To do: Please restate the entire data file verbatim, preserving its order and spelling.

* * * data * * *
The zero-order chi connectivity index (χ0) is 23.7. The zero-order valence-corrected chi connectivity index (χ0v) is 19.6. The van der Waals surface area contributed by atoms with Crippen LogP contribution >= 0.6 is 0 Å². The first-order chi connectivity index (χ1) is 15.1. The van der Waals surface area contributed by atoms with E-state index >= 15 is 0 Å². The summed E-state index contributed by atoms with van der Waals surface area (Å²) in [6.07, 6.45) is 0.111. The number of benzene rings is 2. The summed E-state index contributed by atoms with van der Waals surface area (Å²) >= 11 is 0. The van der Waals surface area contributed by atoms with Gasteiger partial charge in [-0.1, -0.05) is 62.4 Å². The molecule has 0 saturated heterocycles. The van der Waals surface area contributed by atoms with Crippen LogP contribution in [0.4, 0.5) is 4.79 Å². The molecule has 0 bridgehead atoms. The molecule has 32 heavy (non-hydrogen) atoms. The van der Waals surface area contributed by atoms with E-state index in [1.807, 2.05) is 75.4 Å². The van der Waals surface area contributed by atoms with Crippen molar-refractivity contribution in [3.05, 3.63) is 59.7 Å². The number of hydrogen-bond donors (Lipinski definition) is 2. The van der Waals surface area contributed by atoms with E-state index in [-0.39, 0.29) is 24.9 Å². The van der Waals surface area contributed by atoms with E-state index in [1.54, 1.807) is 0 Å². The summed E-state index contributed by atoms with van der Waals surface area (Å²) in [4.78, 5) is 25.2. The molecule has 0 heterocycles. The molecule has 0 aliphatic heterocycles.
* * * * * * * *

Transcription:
The zero-order chi connectivity index (χ0) is 23.7. The zero-order valence-corrected chi connectivity index (χ0v) is 19.6. The van der Waals surface area contributed by atoms with Crippen LogP contribution >= 0.6 is 0 Å². The first-order chi connectivity index (χ1) is 15.1. The van der Waals surface area contributed by atoms with E-state index >= 15 is 0 Å². The summed E-state index contributed by atoms with van der Waals surface area (Å²) in [6.07, 6.45) is 0.111. The number of benzene rings is 2. The summed E-state index contributed by atoms with van der Waals surface area (Å²) >= 11 is 0. The van der Waals surface area contributed by atoms with Gasteiger partial charge in [-0.1, -0.05) is 62.4 Å². The molecule has 0 saturated heterocycles. The van der Waals surface area contributed by atoms with Crippen LogP contribution in [0.4, 0.5) is 4.79 Å². The molecule has 0 bridgehead atoms. The molecule has 32 heavy (non-hydrogen) atoms. The van der Waals surface area contributed by atoms with E-state index in [1.807, 2.05) is 75.4 Å². The van der Waals surface area contributed by atoms with Crippen molar-refractivity contribution in [3.05, 3.63) is 59.7 Å². The number of hydrogen-bond donors (Lipinski definition) is 2. The van der Waals surface area contributed by atoms with E-state index in [-0.39, 0.29) is 24.9 Å². The van der Waals surface area contributed by atoms with E-state index in [1.54, 1.807) is 0 Å². The summed E-state index contributed by atoms with van der Waals surface area (Å²) in [4.78, 5) is 25.2. The molecule has 0 heterocycles. The molecule has 0 aliphatic heterocycles.